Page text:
Are you a fan of The X-Files? Do you love to pull a science fiction book off the shelf, looking for some ideas rather than a well-written story? Have you been meaning to re-read Flatland? If your answer to all of these questions is ``yes,'' then go ahead and pick up Cliff Pickover's book Surfing Through Hyperspace and you won't be disappointed.
About half of this book is written as a story of two FBI agents: an unnamed Chief Investigator of unexplained phenomena, and his beautiful colleague, Sally. As we begin, Sally does not believe in beings from the fourth dimension. This changes abruptly when she is abducted by them. She becomes the pupil of the Chief and, along with the reader, is off to explore higher dimensions.
To be fair, if one includes the pages of appendices, notes, and references, only one third of the book is this attempt at a science fiction story. And it is in these notes and appendices that much of the interesting mathematics and physics is to be found. Here Pickover provides the reader with some of the current ideas and theories in physics regarding, for example, string theory, wormholes, M theory. He also includes some nice computer generated pictures of Klein bottles and a bit of history about the quaternions. Unfortunately, though, there are not nearly as many spots of this sort in the book as I had hoped. To be sure, there are numerous references for the ambitious reader to pursue which range from Scientific American articles to articles in Physical Review.
The book is divided into six lessons and nine appendices. Lesson One, "Degrees of Freedom," begins exactly where one would expect, outlining the difference between intrinsic and extrinsic geometry, and setting up the universal mysterious appeal of hyperspace. Lesson Two provides the usual and necessary analogy to Flatland. This chapter includes the standard examples of what a difference an extra dimension can make - examples such as the inability of a 3-D prison to keep a 4-D being locked up. Lesson Three continues the exploration of the intersection of n-dimensional space with (n+1)-dimensional space. The author is quite concerned with the question of vision: how would the eyes of a 4-D being function? How does a 3-D being appear to a 4-D being? And, of course, once again we are led to contemplate how a 4-D being appears to a 3-D being. In Lesson Four, entitled "Hyperspheres and Tesseracts," Pickover does a nice job of unraveling a hypercube, and this chapter contains plenty of graphics to aid the exploration. This is the most mathematical chapter in the book, and ends with some interesting questions such as "can you stuff a whale into an 8-D unit sphere?". Lesson Five contains explorations of reflections and orientability. The Möbius strip makes its appearance here, along with the Klein bottle, and Pickover makes all the comments one would expect at this point. The last lesson, "Gods of Hyperspace," breaks with the previous convention of dividing the chapter into the story and the science behind the story. It's a disappointment that this chapter contains nothing more than the conclusion to the saga of Sally and the Chief. Then again, maybe there's no reason to be disappointed that it has ended after all.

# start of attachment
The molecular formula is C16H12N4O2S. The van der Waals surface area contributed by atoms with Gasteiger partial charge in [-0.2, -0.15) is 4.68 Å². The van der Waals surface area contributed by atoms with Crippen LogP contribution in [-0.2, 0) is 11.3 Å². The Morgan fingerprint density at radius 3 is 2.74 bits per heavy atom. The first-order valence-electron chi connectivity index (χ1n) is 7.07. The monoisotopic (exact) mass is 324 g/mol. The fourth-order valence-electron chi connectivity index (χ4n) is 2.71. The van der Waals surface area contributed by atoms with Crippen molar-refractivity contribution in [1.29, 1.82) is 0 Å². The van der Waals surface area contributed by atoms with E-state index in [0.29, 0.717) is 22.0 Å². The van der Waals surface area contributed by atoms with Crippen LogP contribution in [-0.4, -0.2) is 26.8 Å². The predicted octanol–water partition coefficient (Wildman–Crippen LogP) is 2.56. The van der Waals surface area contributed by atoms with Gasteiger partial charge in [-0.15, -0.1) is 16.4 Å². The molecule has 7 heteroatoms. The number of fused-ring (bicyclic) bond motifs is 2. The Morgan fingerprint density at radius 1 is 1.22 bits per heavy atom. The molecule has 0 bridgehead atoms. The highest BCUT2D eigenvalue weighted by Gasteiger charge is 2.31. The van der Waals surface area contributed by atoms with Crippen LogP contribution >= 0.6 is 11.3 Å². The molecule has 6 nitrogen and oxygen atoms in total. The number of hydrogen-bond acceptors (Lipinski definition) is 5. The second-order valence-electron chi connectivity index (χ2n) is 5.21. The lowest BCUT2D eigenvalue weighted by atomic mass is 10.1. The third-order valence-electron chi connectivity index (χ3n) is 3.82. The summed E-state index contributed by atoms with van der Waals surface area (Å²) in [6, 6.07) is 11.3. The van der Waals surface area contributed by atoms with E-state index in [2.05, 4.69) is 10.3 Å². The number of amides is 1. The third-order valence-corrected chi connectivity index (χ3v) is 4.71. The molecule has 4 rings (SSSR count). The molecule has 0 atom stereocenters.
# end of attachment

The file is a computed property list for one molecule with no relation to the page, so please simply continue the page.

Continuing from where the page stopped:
Surfing Through Hyperspace is not a textbook. It is intended for those with no formal mathematics background who are interested in exploring the idea of higher dimensions. I was expecting this, of course, but I was still a mostly unhappy reader. I was often put off by the story line, and by musings that I found totally irrelevant such as ``how easy it would be for a 4-D being to impregnate a woman without being seen'' and how one ``might be able to knife a 4-D God and trap Him forever in our world''. And questions such as what the handwriting of a 4-D being might look like just don't capture my imagination. As I alluded to in the first paragraph, Pickover relies too heavily on his science fiction story and on Flatland to make his point. There are numerous references to Abbott's work and to the cross sections of a 4-D object passing through 3 space. This repetition of ideas frustrated me. I concede that these may be just the points that some readers find attractive about the book; I am not one of those readers.
Michele Intermont (firstname.lastname@example.org
) is Assistant Professor of Mathematics at Kalamazoo College. Her area of specialty is algebraic topology.